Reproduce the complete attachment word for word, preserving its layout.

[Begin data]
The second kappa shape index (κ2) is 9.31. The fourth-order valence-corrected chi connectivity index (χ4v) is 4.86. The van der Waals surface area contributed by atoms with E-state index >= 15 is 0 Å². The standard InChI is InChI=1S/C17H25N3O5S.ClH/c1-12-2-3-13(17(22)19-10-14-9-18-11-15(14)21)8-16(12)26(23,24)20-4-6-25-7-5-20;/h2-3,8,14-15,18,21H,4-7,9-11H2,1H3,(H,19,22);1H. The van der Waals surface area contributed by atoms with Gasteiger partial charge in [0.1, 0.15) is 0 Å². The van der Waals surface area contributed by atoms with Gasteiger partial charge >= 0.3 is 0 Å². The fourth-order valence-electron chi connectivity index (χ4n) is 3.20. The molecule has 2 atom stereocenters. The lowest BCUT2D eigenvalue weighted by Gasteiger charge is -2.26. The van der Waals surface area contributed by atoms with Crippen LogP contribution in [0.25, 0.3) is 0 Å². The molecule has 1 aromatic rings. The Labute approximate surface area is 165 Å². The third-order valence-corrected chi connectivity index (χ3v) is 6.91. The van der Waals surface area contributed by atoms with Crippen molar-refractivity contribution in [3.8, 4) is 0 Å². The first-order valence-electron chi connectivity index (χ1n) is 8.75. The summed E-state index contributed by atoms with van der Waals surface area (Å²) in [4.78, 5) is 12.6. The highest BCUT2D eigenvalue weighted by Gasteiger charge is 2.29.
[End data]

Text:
The second kappa shape index (κ2) is 9.31. The fourth-order valence-corrected chi connectivity index (χ4v) is 4.86. The van der Waals surface area contributed by atoms with E-state index >= 15 is 0 Å². The standard InChI is InChI=1S/C17H25N3O5S.ClH/c1-12-2-3-13(17(22)19-10-14-9-18-11-15(14)21)8-16(12)26(23,24)20-4-6-25-7-5-20;/h2-3,8,14-15,18,21H,4-7,9-11H2,1H3,(H,19,22);1H. The van der Waals surface area contributed by atoms with Gasteiger partial charge in [0.1, 0.15) is 0 Å². The van der Waals surface area contributed by atoms with Gasteiger partial charge >= 0.3 is 0 Å². The fourth-order valence-electron chi connectivity index (χ4n) is 3.20. The molecule has 2 atom stereocenters. The lowest BCUT2D eigenvalue weighted by Gasteiger charge is -2.26. The van der Waals surface area contributed by atoms with Crippen LogP contribution in [0.25, 0.3) is 0 Å². The molecule has 1 aromatic rings. The Labute approximate surface area is 165 Å². The third-order valence-corrected chi connectivity index (χ3v) is 6.91. The van der Waals surface area contributed by atoms with Crippen molar-refractivity contribution in [3.8, 4) is 0 Å². The first-order valence-electron chi connectivity index (χ1n) is 8.75. The summed E-state index contributed by atoms with van der Waals surface area (Å²) in [4.78, 5) is 12.6. The highest BCUT2D eigenvalue weighted by Gasteiger charge is 2.29.